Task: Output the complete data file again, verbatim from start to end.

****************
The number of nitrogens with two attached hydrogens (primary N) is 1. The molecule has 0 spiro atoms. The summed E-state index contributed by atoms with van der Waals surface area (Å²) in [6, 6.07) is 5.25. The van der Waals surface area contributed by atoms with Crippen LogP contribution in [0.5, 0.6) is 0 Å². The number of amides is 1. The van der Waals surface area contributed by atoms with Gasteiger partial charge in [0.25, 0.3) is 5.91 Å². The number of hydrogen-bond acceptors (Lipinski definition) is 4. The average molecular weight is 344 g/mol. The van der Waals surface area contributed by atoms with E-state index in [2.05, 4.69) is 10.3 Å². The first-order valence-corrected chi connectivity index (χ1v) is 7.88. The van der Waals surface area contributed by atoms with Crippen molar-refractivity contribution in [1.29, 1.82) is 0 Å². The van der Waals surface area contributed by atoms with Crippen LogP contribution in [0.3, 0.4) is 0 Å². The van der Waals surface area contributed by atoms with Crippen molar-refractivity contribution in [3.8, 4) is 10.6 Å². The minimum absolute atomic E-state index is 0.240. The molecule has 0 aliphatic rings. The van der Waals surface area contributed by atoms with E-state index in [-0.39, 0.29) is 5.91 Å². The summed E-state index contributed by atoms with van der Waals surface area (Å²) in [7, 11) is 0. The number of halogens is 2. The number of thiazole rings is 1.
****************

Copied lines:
The number of nitrogens with two attached hydrogens (primary N) is 1. The molecule has 0 spiro atoms. The summed E-state index contributed by atoms with van der Waals surface area (Å²) in [6, 6.07) is 5.25. The van der Waals surface area contributed by atoms with Crippen LogP contribution in [0.5, 0.6) is 0 Å². The number of amides is 1. The van der Waals surface area contributed by atoms with Gasteiger partial charge in [0.25, 0.3) is 5.91 Å². The number of hydrogen-bond acceptors (Lipinski definition) is 4. The average molecular weight is 344 g/mol. The van der Waals surface area contributed by atoms with E-state index in [2.05, 4.69) is 10.3 Å². The first-order valence-corrected chi connectivity index (χ1v) is 7.88. The van der Waals surface area contributed by atoms with Crippen molar-refractivity contribution in [1.29, 1.82) is 0 Å². The van der Waals surface area contributed by atoms with Crippen LogP contribution in [0.3, 0.4) is 0 Å². The van der Waals surface area contributed by atoms with Crippen molar-refractivity contribution in [3.8, 4) is 10.6 Å². The minimum absolute atomic E-state index is 0.240. The molecule has 0 aliphatic rings. The van der Waals surface area contributed by atoms with E-state index in [-0.39, 0.29) is 5.91 Å². The summed E-state index contributed by atoms with van der Waals surface area (Å²) in [7, 11) is 0. The number of halogens is 2. The number of thiazole rings is 1.